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This edited volume engages in specific connections between pop culture, curriculum, and pedagogy, asking questions about how we are made through what we watch, read, listen to, consume, and love. Framed by post-humanist ideas, the authors pose questions about the educability of those on the outside of humanity, and about how the ways we imagine structures, institutions, and configurations beyond what seems possible may inform the work and thinking we are currently engaged in. The book has contributions from scholars inspired by post-humanism, africanfuturisms, speculative fiction, cyborg studies, and decolonial studies, among others.
The volume concludes with a conversation with Prof. Jack Halberstam (Columbia University), one the foremost scholars in cultural studies, queer theories, and popular culture, providing a fascinating dialogue with the field of education.
Daniel Friedrich is an Associate Professor of Curriculum and Director of the Doctoral Program in the Department of Curriculum and Teaching at Teachers College, Columbia University. A former primary school teacher in Argentina, Prof. Friedrich has published extensively in the fields of Curriculum Studies, Teacher Education, and Comparative and International Education. His first book, Democratic Education as a Curricular Problem, was published by Routledge in 2014, and his co-edited volume, Resonances of El Chavo del Ocho in Latin American Childhood, Schooling, and Society was published by Bloomsbury Academic in English and by CLACSO in Spanish. Prof. Friedrich is one of the co-founders of the Post-Foundational Approaches to Comparative and International Education Special Interest Group at the Comparative and International Education Society, and one of the co-editors of the series New Directions in Comparative and International Education for Bloomsbury Academic. Prof. Friedrich is utterly unable to stop reading comics and watching silly TV.
Jordan Corson is an Assistant Professor of Education and affiliated faculty member of both Migration Studies and the M.A. in Holocaust and Genocide Studies at Stockton University. He recently completed his doctorate at Teachers College, Columbia University, where he defended his dissertation, Undocumented Educations: Everyday Educational Practices of Recently Immigrated Youth Beyond Inclusion/Exclusion. Jordan has published research in the fields of education and philosophy, anthropology and education, and teacher education. His research takes up ethnographic and historical methods to interrogate issues of transnational migration and educational theory through anti-colonial and abolitionist praxis.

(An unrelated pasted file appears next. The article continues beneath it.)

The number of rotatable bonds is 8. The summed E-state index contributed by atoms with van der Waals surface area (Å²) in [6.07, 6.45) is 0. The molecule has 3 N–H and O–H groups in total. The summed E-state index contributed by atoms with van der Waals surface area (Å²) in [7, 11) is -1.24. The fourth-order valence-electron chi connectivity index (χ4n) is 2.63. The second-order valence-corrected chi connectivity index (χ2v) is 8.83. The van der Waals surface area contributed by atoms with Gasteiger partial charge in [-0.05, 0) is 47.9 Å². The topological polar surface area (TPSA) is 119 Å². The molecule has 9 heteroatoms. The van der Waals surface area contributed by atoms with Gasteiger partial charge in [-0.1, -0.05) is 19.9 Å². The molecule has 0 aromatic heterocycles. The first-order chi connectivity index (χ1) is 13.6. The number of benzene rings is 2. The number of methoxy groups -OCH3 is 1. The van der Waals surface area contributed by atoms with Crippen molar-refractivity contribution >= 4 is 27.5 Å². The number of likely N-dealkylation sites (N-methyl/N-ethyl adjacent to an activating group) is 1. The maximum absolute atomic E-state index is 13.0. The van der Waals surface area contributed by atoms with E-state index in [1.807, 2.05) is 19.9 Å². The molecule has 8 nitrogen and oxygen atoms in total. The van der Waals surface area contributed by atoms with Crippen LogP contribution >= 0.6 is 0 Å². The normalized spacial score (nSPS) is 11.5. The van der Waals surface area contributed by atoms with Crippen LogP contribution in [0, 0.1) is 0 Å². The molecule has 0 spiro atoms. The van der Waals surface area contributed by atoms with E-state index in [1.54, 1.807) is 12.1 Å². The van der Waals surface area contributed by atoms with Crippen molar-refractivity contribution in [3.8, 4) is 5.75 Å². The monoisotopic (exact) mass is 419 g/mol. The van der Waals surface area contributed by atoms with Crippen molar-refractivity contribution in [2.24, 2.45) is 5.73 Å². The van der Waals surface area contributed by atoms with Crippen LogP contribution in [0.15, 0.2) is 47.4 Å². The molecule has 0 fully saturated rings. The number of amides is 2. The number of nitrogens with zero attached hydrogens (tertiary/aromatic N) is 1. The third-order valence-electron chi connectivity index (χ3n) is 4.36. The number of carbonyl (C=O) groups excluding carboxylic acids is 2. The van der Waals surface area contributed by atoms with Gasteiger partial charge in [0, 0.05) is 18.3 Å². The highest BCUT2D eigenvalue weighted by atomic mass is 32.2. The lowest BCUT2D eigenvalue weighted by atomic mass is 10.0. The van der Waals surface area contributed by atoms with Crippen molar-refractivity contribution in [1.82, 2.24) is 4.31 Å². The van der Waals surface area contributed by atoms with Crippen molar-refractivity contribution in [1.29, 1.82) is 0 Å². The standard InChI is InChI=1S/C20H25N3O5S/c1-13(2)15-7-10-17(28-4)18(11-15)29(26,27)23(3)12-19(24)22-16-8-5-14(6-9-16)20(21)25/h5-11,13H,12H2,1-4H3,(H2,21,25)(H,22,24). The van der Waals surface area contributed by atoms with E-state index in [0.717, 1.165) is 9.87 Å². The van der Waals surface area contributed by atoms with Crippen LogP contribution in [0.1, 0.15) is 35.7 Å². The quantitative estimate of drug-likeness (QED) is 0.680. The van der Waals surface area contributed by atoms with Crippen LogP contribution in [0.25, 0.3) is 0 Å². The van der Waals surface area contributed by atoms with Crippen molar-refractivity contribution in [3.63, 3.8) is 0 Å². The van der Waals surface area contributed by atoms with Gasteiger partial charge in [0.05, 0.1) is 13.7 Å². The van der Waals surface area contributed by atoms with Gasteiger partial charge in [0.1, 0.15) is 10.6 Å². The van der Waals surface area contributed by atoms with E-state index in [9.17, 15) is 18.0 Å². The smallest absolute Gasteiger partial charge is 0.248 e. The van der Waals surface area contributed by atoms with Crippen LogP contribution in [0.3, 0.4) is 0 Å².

Deirdre Hollman is a doctoral student in social studies education at Teachers College, Columbia University. Her work focuses on critical social studies curriculum and teaching; historical, racial, and visual literacies; cultural studies; and speculative thought in education. She has a B.A. in art history from Princeton University, a M.S.Ed. in museum education from Bank Street College, and an Ed.M. from Teachers College. She served as Director of Education and Exhibitions at the Schomburg Center for Research in Black Culture for fifteen years where she created and sustained innovative programs such as the Junior Scholars Program, the Teen Curators Program, the Black History 360° Summer Education Institute, and the Black Comic Book Festival. Her recent publications include "Critical Race Comics: Teaching Black Subjectivities and Racial Literacy" (2021) in the Journal of Curriculum & Pedagogy. She is a teacher educator whose courses include Ethnic Studies, Diversity in the Social Studies Curriculum, Social Studies Methods, and Critical Race Comics: The African American Experience. She is an educational consultant specializing in culturally relevant and sustaining curriculum and pedagogy for museums, cultural institutions, community-based organizations, and schools. She is also the founder of the Black Comics Collective, a cultural, educational, and digital forum for connecting comic creators of color with the youth and communities in New York City.